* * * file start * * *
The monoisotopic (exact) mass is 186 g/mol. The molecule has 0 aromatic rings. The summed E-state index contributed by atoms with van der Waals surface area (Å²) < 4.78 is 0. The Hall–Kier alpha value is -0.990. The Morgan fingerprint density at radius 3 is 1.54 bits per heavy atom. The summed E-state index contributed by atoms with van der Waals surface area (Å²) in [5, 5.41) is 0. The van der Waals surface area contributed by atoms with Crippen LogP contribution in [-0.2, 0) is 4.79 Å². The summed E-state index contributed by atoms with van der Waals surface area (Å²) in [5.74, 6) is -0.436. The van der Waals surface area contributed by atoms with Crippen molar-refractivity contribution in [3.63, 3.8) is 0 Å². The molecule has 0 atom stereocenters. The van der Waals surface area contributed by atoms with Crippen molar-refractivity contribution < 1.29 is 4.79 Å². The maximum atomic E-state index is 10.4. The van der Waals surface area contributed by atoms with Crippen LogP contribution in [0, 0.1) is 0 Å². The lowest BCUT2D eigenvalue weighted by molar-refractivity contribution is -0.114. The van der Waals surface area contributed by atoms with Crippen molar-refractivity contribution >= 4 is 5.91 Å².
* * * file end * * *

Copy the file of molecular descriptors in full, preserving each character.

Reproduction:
The monoisotopic (exact) mass is 186 g/mol. The molecule has 0 aromatic rings. The summed E-state index contributed by atoms with van der Waals surface area (Å²) < 4.78 is 0. The Hall–Kier alpha value is -0.990. The Morgan fingerprint density at radius 3 is 1.54 bits per heavy atom. The summed E-state index contributed by atoms with van der Waals surface area (Å²) in [5, 5.41) is 0. The van der Waals surface area contributed by atoms with Crippen LogP contribution in [-0.2, 0) is 4.79 Å². The summed E-state index contributed by atoms with van der Waals surface area (Å²) in [5.74, 6) is -0.436. The van der Waals surface area contributed by atoms with Crippen molar-refractivity contribution in [3.63, 3.8) is 0 Å². The molecule has 0 atom stereocenters. The van der Waals surface area contributed by atoms with Crippen molar-refractivity contribution < 1.29 is 4.79 Å². The maximum atomic E-state index is 10.4. The van der Waals surface area contributed by atoms with Crippen LogP contribution in [0, 0.1) is 0 Å². The lowest BCUT2D eigenvalue weighted by molar-refractivity contribution is -0.114. The van der Waals surface area contributed by atoms with Crippen molar-refractivity contribution >= 4 is 5.91 Å².